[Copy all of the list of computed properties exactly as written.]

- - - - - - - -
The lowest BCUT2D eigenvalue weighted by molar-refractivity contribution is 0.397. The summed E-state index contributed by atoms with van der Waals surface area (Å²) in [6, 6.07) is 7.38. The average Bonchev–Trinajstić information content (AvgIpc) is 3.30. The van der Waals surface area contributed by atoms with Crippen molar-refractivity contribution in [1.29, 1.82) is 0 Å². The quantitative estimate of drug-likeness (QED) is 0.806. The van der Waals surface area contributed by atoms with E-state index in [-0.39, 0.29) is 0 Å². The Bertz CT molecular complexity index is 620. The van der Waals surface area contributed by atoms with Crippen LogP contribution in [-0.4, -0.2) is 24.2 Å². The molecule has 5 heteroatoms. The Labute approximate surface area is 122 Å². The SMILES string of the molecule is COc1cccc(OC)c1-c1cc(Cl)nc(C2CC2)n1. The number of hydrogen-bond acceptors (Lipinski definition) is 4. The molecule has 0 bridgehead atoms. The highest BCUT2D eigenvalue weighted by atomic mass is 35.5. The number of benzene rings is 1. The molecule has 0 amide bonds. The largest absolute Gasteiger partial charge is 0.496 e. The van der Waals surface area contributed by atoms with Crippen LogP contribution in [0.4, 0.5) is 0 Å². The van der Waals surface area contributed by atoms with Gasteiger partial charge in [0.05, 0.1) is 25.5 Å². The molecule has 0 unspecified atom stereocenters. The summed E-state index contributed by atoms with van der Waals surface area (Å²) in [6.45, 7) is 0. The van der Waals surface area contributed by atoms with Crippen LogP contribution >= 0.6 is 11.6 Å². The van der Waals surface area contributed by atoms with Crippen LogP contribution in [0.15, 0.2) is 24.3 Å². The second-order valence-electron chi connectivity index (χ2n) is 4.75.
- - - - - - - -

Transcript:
The lowest BCUT2D eigenvalue weighted by molar-refractivity contribution is 0.397. The summed E-state index contributed by atoms with van der Waals surface area (Å²) in [6, 6.07) is 7.38. The average Bonchev–Trinajstić information content (AvgIpc) is 3.30. The van der Waals surface area contributed by atoms with Crippen molar-refractivity contribution in [1.29, 1.82) is 0 Å². The quantitative estimate of drug-likeness (QED) is 0.806. The van der Waals surface area contributed by atoms with E-state index in [-0.39, 0.29) is 0 Å². The Bertz CT molecular complexity index is 620. The van der Waals surface area contributed by atoms with Crippen LogP contribution in [-0.4, -0.2) is 24.2 Å². The molecule has 5 heteroatoms. The Labute approximate surface area is 122 Å². The SMILES string of the molecule is COc1cccc(OC)c1-c1cc(Cl)nc(C2CC2)n1. The number of hydrogen-bond acceptors (Lipinski definition) is 4. The molecule has 0 bridgehead atoms. The highest BCUT2D eigenvalue weighted by atomic mass is 35.5. The number of benzene rings is 1. The molecule has 0 amide bonds. The largest absolute Gasteiger partial charge is 0.496 e. The van der Waals surface area contributed by atoms with Crippen LogP contribution in [0.4, 0.5) is 0 Å². The van der Waals surface area contributed by atoms with Gasteiger partial charge in [0.05, 0.1) is 25.5 Å². The molecule has 0 unspecified atom stereocenters. The summed E-state index contributed by atoms with van der Waals surface area (Å²) in [6.45, 7) is 0. The van der Waals surface area contributed by atoms with Crippen LogP contribution >= 0.6 is 11.6 Å². The van der Waals surface area contributed by atoms with Crippen LogP contribution in [0.15, 0.2) is 24.3 Å². The second-order valence-electron chi connectivity index (χ2n) is 4.75.